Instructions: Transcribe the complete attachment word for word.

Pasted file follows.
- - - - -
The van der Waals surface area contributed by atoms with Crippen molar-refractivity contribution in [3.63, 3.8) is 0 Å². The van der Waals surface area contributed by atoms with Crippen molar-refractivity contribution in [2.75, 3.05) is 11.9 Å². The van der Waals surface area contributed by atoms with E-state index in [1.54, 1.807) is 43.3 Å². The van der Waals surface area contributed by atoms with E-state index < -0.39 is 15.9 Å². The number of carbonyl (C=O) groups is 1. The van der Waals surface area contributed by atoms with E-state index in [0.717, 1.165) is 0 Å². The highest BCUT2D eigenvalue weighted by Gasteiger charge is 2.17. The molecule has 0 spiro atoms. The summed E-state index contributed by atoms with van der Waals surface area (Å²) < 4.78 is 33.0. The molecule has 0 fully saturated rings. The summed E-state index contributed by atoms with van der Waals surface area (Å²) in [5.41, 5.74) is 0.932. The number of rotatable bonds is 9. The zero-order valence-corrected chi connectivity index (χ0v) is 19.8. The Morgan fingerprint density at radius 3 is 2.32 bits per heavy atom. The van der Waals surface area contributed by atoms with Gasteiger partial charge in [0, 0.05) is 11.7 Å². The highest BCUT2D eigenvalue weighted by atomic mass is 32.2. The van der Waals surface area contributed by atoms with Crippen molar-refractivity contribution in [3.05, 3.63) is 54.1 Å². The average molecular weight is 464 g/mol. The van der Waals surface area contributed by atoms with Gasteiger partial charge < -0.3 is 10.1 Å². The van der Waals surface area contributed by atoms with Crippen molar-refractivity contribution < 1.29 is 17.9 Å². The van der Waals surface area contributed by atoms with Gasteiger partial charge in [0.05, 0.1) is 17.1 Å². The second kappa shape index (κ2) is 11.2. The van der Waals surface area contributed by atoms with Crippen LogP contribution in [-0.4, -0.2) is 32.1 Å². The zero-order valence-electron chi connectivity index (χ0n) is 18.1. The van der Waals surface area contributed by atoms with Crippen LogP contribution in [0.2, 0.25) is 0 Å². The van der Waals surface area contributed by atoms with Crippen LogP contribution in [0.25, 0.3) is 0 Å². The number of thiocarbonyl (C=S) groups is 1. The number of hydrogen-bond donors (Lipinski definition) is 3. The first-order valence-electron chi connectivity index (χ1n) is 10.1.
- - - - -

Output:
The van der Waals surface area contributed by atoms with Crippen molar-refractivity contribution in [3.63, 3.8) is 0 Å². The van der Waals surface area contributed by atoms with Crippen molar-refractivity contribution in [2.75, 3.05) is 11.9 Å². The van der Waals surface area contributed by atoms with E-state index in [1.54, 1.807) is 43.3 Å². The van der Waals surface area contributed by atoms with E-state index < -0.39 is 15.9 Å². The number of carbonyl (C=O) groups is 1. The van der Waals surface area contributed by atoms with E-state index in [0.717, 1.165) is 0 Å². The highest BCUT2D eigenvalue weighted by Gasteiger charge is 2.17. The molecule has 0 spiro atoms. The summed E-state index contributed by atoms with van der Waals surface area (Å²) < 4.78 is 33.0. The molecule has 0 fully saturated rings. The summed E-state index contributed by atoms with van der Waals surface area (Å²) in [5.41, 5.74) is 0.932. The number of rotatable bonds is 9. The zero-order valence-corrected chi connectivity index (χ0v) is 19.8. The Morgan fingerprint density at radius 3 is 2.32 bits per heavy atom. The van der Waals surface area contributed by atoms with Gasteiger partial charge in [0, 0.05) is 11.7 Å². The highest BCUT2D eigenvalue weighted by atomic mass is 32.2. The van der Waals surface area contributed by atoms with Crippen molar-refractivity contribution in [3.05, 3.63) is 54.1 Å². The average molecular weight is 464 g/mol. The van der Waals surface area contributed by atoms with Gasteiger partial charge < -0.3 is 10.1 Å². The van der Waals surface area contributed by atoms with Crippen molar-refractivity contribution < 1.29 is 17.9 Å². The van der Waals surface area contributed by atoms with Gasteiger partial charge in [0.05, 0.1) is 17.1 Å². The second kappa shape index (κ2) is 11.2. The van der Waals surface area contributed by atoms with Crippen LogP contribution in [-0.4, -0.2) is 32.1 Å². The zero-order valence-electron chi connectivity index (χ0n) is 18.1. The van der Waals surface area contributed by atoms with Crippen LogP contribution in [0.2, 0.25) is 0 Å². The van der Waals surface area contributed by atoms with Crippen LogP contribution in [0.25, 0.3) is 0 Å². The number of thiocarbonyl (C=S) groups is 1. The number of hydrogen-bond donors (Lipinski definition) is 3. The first-order valence-electron chi connectivity index (χ1n) is 10.1.